Negotiations ahead of the Group of 20 summit in Rome dragged into Friday, stuck on energy and climate issues. Some countries singled out China, saying it is refusing to beef up commitments to limit temperature increases and digging in over coal, with Russia and India also dragging the chain.
The countries are set to commit to ending international funding for coal-fired power plants overseas during this weekend’s meeting but are struggling to agree on a date by when they’ll ditch supporting them at home, according to officials briefed on the talks.
In short, there is no progress from a meeting of environmental ministers three months ago, and with signs of a blame game starting to form, there is limited scope for the sherpas — as the officials doing the leg work on the communique are known — to make any progress. Wanting overseas coal addressed was formally raised by Italy back in July.
It is looking likely that it will be down to leaders to step in aggressively when the summit formally kicks off on Saturday.
The difficulties facing negotiators are underscored in a new version of the draft conclusions which dates from the end of Thursday night’s talks and was seen by Bloomberg News. The section on energy and climate has shrunk to less than one line, and remains “under discussion.” Officials briefed on the debate said the Chinese delegation was the main obstacle, but they had support from other countries including Russia and India. One G-20 diplomat said Russia and India were pushing back hard against the proposals on coal.
On the push to stop financing coal plants overseas, one official warned that would likely only apply to new projects, and that some of those in early-stage development by China would continue.
The main climate and energy debate is between developing and developed countries because “we are in the same storm but not in the same boat,” Russian sherpa Svetlana Lukash told reporters in Rome on a conference call Friday. The latest talks “show that developed nations understand that we all need to respect each other’s national situations,” she said.
Russia can’t abandon coal but is switching some of its plants to gas power and will gradually reduce coal’s share in power generation, she said. Still, “without relying on traditional energy resources we can’t maintain stable development,” Lukash said.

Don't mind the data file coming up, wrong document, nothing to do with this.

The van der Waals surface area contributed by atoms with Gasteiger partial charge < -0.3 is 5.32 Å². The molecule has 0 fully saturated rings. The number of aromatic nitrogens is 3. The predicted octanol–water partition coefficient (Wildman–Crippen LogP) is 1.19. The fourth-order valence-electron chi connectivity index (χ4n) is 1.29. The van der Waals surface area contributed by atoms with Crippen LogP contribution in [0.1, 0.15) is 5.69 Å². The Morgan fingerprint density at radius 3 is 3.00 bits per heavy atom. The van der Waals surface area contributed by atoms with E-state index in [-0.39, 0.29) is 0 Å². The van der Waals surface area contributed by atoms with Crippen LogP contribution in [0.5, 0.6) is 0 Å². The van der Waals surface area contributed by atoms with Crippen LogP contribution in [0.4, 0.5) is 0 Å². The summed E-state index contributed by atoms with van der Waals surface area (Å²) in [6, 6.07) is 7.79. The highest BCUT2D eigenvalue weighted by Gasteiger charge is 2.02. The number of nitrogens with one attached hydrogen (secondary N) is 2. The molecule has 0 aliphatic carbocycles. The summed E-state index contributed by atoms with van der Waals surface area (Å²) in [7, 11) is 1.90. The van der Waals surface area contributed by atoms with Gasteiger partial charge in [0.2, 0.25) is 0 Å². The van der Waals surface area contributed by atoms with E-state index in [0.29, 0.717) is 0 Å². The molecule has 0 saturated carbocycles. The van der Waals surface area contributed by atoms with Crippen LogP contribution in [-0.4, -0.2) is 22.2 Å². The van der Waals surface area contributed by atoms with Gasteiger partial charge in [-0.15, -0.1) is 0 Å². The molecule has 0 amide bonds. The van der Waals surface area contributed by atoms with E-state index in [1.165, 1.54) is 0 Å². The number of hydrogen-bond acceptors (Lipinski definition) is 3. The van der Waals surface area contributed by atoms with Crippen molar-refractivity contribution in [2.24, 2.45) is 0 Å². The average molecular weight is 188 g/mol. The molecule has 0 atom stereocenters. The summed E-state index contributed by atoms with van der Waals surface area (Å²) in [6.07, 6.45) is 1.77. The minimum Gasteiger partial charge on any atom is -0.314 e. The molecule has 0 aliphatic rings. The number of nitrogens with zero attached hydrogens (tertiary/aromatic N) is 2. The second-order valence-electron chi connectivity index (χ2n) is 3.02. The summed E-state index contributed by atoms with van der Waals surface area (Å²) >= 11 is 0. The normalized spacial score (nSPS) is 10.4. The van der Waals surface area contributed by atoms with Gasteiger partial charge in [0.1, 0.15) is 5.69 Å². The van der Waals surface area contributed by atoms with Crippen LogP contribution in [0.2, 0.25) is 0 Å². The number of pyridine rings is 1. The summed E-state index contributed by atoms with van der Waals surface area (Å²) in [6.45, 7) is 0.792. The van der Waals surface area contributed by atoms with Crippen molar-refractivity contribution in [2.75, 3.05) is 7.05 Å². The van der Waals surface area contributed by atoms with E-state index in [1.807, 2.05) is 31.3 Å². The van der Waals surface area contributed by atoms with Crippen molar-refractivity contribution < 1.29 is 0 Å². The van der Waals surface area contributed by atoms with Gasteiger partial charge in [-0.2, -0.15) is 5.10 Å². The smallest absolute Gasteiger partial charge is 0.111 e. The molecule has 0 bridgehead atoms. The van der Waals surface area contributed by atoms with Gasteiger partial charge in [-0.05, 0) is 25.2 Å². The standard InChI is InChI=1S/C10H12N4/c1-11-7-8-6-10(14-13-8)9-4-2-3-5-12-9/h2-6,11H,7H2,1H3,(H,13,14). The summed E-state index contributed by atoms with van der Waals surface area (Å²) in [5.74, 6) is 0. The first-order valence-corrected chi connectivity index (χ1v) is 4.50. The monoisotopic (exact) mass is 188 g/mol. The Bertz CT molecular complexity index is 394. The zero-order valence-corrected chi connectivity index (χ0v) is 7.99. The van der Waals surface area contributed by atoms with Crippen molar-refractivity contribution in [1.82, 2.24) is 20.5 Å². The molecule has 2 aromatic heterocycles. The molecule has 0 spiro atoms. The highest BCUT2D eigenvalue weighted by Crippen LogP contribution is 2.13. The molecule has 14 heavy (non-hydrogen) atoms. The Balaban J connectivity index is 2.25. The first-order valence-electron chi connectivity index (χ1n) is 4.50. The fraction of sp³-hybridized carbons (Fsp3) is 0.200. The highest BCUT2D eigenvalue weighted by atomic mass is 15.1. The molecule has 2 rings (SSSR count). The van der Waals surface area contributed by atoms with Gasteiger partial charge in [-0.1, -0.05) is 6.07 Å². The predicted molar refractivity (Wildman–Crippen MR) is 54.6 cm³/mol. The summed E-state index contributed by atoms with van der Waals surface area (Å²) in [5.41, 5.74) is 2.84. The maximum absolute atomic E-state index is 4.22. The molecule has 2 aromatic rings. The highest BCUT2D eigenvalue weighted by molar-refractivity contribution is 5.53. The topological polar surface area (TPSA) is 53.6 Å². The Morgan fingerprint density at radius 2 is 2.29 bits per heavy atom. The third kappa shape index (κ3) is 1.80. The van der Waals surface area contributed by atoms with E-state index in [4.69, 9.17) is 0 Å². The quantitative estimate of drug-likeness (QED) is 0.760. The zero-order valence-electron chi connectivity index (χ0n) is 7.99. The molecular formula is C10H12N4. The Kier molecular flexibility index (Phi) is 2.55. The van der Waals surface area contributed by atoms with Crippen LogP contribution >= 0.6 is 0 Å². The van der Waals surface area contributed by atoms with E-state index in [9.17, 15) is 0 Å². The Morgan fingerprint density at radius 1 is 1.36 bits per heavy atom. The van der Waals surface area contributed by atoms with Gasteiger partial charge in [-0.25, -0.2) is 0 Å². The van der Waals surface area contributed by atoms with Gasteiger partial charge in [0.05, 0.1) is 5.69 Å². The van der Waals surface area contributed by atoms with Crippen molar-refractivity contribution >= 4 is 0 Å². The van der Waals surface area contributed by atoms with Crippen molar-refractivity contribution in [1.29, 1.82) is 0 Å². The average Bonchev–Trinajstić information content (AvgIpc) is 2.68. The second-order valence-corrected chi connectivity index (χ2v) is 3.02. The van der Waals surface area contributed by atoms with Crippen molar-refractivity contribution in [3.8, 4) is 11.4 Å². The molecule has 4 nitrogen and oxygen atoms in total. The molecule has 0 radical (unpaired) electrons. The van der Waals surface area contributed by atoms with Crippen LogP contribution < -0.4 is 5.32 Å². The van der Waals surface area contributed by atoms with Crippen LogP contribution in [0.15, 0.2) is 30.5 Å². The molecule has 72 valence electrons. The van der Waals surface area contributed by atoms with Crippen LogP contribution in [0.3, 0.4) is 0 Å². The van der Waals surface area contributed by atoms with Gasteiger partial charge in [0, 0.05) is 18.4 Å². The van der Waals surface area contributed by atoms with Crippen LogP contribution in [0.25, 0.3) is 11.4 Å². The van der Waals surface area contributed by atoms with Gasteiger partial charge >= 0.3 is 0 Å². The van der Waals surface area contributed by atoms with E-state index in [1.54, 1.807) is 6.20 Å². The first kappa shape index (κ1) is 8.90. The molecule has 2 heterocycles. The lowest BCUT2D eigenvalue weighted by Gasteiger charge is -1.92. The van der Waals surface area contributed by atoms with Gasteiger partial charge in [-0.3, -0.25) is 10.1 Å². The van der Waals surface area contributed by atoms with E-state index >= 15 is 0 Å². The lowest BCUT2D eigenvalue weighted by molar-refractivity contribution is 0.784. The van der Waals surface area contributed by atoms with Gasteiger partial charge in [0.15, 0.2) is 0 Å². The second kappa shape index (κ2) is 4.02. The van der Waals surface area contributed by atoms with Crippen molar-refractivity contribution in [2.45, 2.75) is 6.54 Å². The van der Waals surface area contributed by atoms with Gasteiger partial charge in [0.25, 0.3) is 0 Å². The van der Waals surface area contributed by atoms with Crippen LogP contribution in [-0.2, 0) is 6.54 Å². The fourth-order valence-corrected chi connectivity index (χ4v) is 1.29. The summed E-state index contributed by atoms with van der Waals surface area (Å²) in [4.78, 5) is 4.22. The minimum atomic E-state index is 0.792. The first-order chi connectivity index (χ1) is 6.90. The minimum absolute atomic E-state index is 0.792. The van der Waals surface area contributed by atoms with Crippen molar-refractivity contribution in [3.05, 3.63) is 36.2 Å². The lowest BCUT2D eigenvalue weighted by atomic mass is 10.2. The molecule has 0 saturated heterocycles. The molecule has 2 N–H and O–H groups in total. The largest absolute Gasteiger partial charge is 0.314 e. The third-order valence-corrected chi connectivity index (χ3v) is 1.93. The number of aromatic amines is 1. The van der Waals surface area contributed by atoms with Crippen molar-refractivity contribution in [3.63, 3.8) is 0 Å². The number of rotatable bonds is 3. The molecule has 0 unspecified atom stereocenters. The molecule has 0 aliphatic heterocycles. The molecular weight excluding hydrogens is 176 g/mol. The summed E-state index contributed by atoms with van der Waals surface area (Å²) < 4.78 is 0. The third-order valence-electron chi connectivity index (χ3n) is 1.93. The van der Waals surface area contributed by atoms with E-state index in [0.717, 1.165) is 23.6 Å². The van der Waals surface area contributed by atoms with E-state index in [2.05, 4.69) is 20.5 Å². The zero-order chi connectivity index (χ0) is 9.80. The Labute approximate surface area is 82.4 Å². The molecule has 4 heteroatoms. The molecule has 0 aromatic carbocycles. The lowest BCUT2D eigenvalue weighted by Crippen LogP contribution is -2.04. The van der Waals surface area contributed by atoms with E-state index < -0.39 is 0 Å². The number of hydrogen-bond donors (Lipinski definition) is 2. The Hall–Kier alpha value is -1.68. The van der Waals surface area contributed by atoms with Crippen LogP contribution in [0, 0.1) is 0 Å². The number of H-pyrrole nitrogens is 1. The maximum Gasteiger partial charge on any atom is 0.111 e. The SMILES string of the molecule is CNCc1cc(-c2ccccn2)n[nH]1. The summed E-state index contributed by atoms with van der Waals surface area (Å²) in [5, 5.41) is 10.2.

Diplomats from Italy are pushing for a reference to keep the objective of limiting global warming to 1.5 degrees within reach by 2050, two people said. Another official said China, Russia and some developing nations were not convinced.
The fact that even something so underwhelming and uncontroversial is running into opposition does not bode well for talks that will then roll into the UN’s COP26 climate summit in Glasgow, Scotland, next week and are designed to improve on the goals set under the 2015 Paris climate accord.
Charles Michel, head of the European Council, told reporters that there were still “serious problems” with getting G-20 members to agree on the draft conclusions. Some countries wanted “another starting point” on coal.
“Some of the members of the G-20 are reluctant to write some words when it comes to subsidies for fossil fuels for example,” Michel said. Delegations are yet to agree on carbon pricing and coal issues, which after hours of negotiations still remain unsettled.
An earlier draft of the communique did refer to best efforts to ending the use of coal in domestic power generation but included no firm timeline. Adding to a sense of foreboding is the fact that key players, including Russia’s Vladimir Putin and China’s Xi Jinping, will not attend the summit in person. Without their personal intervention a breakthrough is seen as unlikely. –Bloomberg